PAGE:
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Is Medical Marijuana Beneficial For End of Life Care?

February is Marijuana Awareness Month, a good time to explore the benefits of medicinal marijuana to help ease the transition to end of life care in Santa Clara and elsewhere. Pain and symptom control are hallmarks of hospice care, in addition to interventions designed to provide overall patient-directed quality of life. Where does medical marijuana fit in all that, and does it have the potential to enhance care at the end of life? Are the benefits marginal at best? Let’s explore the benefits of medical marijuana for use in palliative and hospice care.

Palliative care clinicians, understandably, have concerns about access to symptom-controlling medications and therapies to relieving suffering, such as with opioids that come with a public health risk, says Pallimed. But when it comes to marijuana for symptom control, the studies and findings are not quite so pervasive. The industry is just ramping up in terms of legal marijuana, with each state taking its own lead in allowing dispensaries to open. Overall, the acceptance of medical marijuana is not really anything new, but it bears exploring: does it help with end of life care? The studies show a potential benefit.


Cannabis-related medicinal products have yet to be well-integrated into the health care field and the benefits of integrating marijuana into palliative care have been stifled by conflicting regulations, ongoing stigma, research barriers, and product scarcity—all stemming from poor awareness and knowledge gaps for patients and clinicians, points out the National Institutes of Health. There is a growing field of research into the use of medical marijuana in the hospice setting. For cancer patients, specifically, cannabis medicines have been shown to relieve many symptoms, including pain, nausea and vomiting.

But perhaps more importantly, marijuana is used in the hospice care setting to ease spiritual and existential suffering, with some studies showing an important therapeutic role for patients faced with the despair of a terminal illness, as well as the loss of function that accompanies it. A mild euphoria or sense of well-being can ease a patient’s mind, body and spirit as they come to terms with their fate.

Another benefit has to do with the enhancement of the senses. It’s well known that cannabis is an enhancer, acting to heighten sensory perceptions and awareness, leading to increased appreciation of music, tastes and scents — something that often goes by the wayside as patients move further through hospice. Studies also suggest that marijuana can heighten awareness of moment-to-moment presence by allowing patients to appreciate each moment they have, especially when they know their days are numbered. This form of horticultural therapy can even lead to spiritual growth and development, which can play a critical role in helping to create a sense of peace in the dying process.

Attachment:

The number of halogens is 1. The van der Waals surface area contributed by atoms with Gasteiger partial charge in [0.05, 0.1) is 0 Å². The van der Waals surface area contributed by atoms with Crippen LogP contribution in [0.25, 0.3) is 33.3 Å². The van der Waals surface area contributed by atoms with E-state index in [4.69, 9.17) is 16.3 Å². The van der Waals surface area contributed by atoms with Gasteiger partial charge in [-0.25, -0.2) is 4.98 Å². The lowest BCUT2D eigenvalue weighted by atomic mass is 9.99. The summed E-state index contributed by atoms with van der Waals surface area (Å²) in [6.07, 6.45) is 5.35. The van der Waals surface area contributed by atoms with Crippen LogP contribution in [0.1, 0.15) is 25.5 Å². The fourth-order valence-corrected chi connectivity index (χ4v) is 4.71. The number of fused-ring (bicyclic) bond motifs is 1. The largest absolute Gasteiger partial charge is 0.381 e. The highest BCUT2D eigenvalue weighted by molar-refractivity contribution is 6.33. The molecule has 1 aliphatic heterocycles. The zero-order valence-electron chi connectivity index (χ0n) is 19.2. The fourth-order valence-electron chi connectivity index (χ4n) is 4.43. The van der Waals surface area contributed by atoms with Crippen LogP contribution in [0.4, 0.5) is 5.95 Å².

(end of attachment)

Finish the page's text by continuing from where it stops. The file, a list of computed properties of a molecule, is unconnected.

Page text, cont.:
Cannabis products can help increase appetite, relieve painful constipation caused by prescription painkillers, ease anxiety and diminish pain. More studies are currently being performed.


Cannabis sativa — one of the most ancient psychotropic drugs ever known — has been known to be used for medicinal and ceremonial purposes for some 4,000 years. It first appeared in the United States in 1854, used for legal medicinal purposes. However, in 1942, cannabis’ legal medicinal use was stopped. Many states in this country have now legalized it once again for use in medical settings, subject to a doctor’s recommendation. Did you know that American colonists were once encouraged to grow and cultivate cannabis for hemp? In fact, in 1619, Virginia law required hemp to be grown on every farm in the colony, with the crop being considered a usable form of currency in Virginia, Pennsylvania and Maryland, according to the History channel.


Even though cannabis is currently legal in many U.S. states, it still remains illegal at the federal level, resulting in fears of punishment for healthcare providers who may want to prescribe cannabis for their hospice patients. Merry Jane points out that the federal illegality of cannabis not only stifles discussions between doctors and patients who want to seek relief but it also places limits on much-needed scientific research that could help medical experts determine the efficacy of cannabis as a valid form of hospice treatment. Hospice patients are often uninformed about the the therapeutic properties of marijuana because their doctors and nurses are so hesitant to speak with them about the benefits and drawbacks of consuming cannabis.

Contact Pathways Home Health and Hospice

To learn more about our hospice services and what we do to ease pain and suffering for your loved one, please contact us at 888-978-1306. We are one of the country’s first hospice providers, backed by decades of experience helping people live their remaining days with comfort and dignity while easing the burden of care for their families. Please get in touch today.